Getting older is a blessing and a curse.
Two years ago acclaimed author and women’s advocate Shari Graydon asked me and 40 other women over 50 to find the good, in the bad and droopy.
Dismayed, then inspired, by a 2009 newspaper column cataloguing the “litany of wrinkle-prone, gravity-challenged parts of a woman’s body and the derogatory nicknames” that applied to each,
Graydon, whose organization Informed Opinions, promotes the voices of women in public policy and the media decided to counter the much-feared and talked-about downhill slide with the book I Feel Great About My Hands: And Other Unexpected Joys of Aging.
Shari’s email landed in my inbox somewhere along one Interstate or another. I answered yes from the sleeper of our big truck. But what to say? When I revealed my emotional and physical mid-life crisis, my desire for adventure, for re-invention and where it had taken me, she answered, awesome!
These days it’s scary to be 50-something so this book is well-timed. Recently, one of our favorite TV news magazines, CBS Sunday Morning, reported the havoc the Great Recession has wreaked on Americans over 50 languishing in unemployment. Add the fact that I can no longer absorb an evening of rich food and wine, my sleep is hounded by the hot-and-cold demons, my nest egg is not what Suze Orman recommends and I too, am surprised by my life.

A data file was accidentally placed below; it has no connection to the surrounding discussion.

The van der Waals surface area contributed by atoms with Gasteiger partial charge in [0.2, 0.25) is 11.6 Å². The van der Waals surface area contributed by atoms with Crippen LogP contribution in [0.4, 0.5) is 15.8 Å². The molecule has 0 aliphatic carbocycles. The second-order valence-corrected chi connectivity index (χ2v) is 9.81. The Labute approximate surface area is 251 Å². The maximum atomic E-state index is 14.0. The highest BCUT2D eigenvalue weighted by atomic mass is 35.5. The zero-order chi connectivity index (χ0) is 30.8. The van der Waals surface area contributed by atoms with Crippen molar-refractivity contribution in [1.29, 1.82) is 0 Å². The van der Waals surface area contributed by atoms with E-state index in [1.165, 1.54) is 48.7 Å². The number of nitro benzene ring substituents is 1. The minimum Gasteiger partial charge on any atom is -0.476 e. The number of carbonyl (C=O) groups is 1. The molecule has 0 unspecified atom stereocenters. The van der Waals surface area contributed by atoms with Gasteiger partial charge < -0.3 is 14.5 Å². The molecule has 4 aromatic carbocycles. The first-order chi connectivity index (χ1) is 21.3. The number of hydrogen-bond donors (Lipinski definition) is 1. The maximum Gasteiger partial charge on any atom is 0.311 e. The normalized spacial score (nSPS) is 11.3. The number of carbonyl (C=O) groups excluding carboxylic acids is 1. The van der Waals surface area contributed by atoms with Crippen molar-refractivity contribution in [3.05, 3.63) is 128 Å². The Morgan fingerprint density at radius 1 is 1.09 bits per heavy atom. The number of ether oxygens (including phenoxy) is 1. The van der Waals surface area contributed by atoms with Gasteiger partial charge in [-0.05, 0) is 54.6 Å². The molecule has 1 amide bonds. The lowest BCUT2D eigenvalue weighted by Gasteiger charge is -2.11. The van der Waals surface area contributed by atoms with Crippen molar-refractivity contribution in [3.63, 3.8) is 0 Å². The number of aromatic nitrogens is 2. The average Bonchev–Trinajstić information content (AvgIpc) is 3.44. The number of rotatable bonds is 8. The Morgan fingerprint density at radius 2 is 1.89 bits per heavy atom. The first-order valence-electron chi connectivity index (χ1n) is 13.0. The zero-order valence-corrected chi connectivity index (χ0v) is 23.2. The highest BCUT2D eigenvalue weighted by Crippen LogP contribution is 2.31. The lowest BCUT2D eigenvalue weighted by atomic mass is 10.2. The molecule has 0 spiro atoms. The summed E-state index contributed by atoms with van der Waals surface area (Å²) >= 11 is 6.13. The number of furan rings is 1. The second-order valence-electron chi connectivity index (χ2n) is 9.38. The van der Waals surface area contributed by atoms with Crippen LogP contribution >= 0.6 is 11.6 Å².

No one prepped me for this part of the journey, there was no defensive driving course, remedial backing up, no maps and no language skills for a time where, regularly, I feel like a new survival strategy is required.
I Feel Great About My Hands, which has a Facebook page, is a multi-voiced complement to Nora Ephron’s I Feel Bad About My Neck. Writers, comedians, actors, documentarians, politicians, academics, poets, journalists and one truck driver tell their stories of facing a new way of being.
Contributors include documentary film maker Bonnie Sherr Klein, also known as the mother of Shock Doctrine author Naomi Klein, beloved Canadian funny woman Mary Walsh, politician and environmentalist Elizabeth May and writer Susan Musgrave.
The essays, Zero to Not Quite So Stupid; The Shady Side of Fifty, The Levity of Gravity; No Country for Old Women and How My Drooping Breasts Led to a Truck-Driving Life of Adventure confirm that while 50 is definitely not the new 30 there is good with the bad and the droopy.
The Huffingon Post calls I Feel Great About My Hands “warm, witty and wise.”